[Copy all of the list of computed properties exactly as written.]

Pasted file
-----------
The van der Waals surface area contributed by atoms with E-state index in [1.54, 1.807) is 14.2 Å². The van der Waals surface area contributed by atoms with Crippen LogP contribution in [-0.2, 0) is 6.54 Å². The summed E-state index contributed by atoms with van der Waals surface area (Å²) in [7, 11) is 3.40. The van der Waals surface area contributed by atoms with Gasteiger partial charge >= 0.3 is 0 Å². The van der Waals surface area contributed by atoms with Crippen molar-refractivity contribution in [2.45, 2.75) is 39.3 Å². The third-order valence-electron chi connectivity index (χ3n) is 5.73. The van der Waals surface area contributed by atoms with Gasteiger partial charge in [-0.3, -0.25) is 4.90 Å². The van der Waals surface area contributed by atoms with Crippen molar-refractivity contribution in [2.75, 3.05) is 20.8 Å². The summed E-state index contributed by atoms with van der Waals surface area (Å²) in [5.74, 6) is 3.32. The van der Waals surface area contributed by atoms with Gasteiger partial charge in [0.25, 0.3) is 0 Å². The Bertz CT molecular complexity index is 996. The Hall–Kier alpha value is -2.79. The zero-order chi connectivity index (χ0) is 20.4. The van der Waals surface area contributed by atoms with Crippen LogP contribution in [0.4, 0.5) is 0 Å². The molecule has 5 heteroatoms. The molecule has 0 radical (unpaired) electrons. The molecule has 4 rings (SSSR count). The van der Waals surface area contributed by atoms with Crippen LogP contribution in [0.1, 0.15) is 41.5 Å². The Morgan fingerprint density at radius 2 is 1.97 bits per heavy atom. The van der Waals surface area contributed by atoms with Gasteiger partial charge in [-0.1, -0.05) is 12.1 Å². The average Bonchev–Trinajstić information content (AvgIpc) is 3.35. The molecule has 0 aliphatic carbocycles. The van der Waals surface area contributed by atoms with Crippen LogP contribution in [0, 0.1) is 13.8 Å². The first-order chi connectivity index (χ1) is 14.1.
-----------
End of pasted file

The van der Waals surface area contributed by atoms with E-state index in [1.54, 1.807) is 14.2 Å². The van der Waals surface area contributed by atoms with Crippen LogP contribution in [-0.2, 0) is 6.54 Å². The summed E-state index contributed by atoms with van der Waals surface area (Å²) in [7, 11) is 3.40. The van der Waals surface area contributed by atoms with Gasteiger partial charge >= 0.3 is 0 Å². The van der Waals surface area contributed by atoms with Crippen molar-refractivity contribution in [2.45, 2.75) is 39.3 Å². The third-order valence-electron chi connectivity index (χ3n) is 5.73. The van der Waals surface area contributed by atoms with Gasteiger partial charge in [-0.3, -0.25) is 4.90 Å². The van der Waals surface area contributed by atoms with Crippen molar-refractivity contribution in [2.75, 3.05) is 20.8 Å². The summed E-state index contributed by atoms with van der Waals surface area (Å²) in [5.74, 6) is 3.32. The van der Waals surface area contributed by atoms with Gasteiger partial charge in [0.25, 0.3) is 0 Å². The Bertz CT molecular complexity index is 996. The Hall–Kier alpha value is -2.79. The zero-order chi connectivity index (χ0) is 20.4. The van der Waals surface area contributed by atoms with Crippen LogP contribution in [0.4, 0.5) is 0 Å². The molecule has 5 heteroatoms. The molecule has 0 radical (unpaired) electrons. The molecule has 4 rings (SSSR count). The van der Waals surface area contributed by atoms with Crippen LogP contribution in [0.1, 0.15) is 41.5 Å². The Morgan fingerprint density at radius 2 is 1.97 bits per heavy atom. The van der Waals surface area contributed by atoms with Gasteiger partial charge in [-0.1, -0.05) is 12.1 Å². The average Bonchev–Trinajstić information content (AvgIpc) is 3.35. The molecule has 0 aliphatic carbocycles. The van der Waals surface area contributed by atoms with Crippen LogP contribution in [0, 0.1) is 13.8 Å². The first-order chi connectivity index (χ1) is 14.1.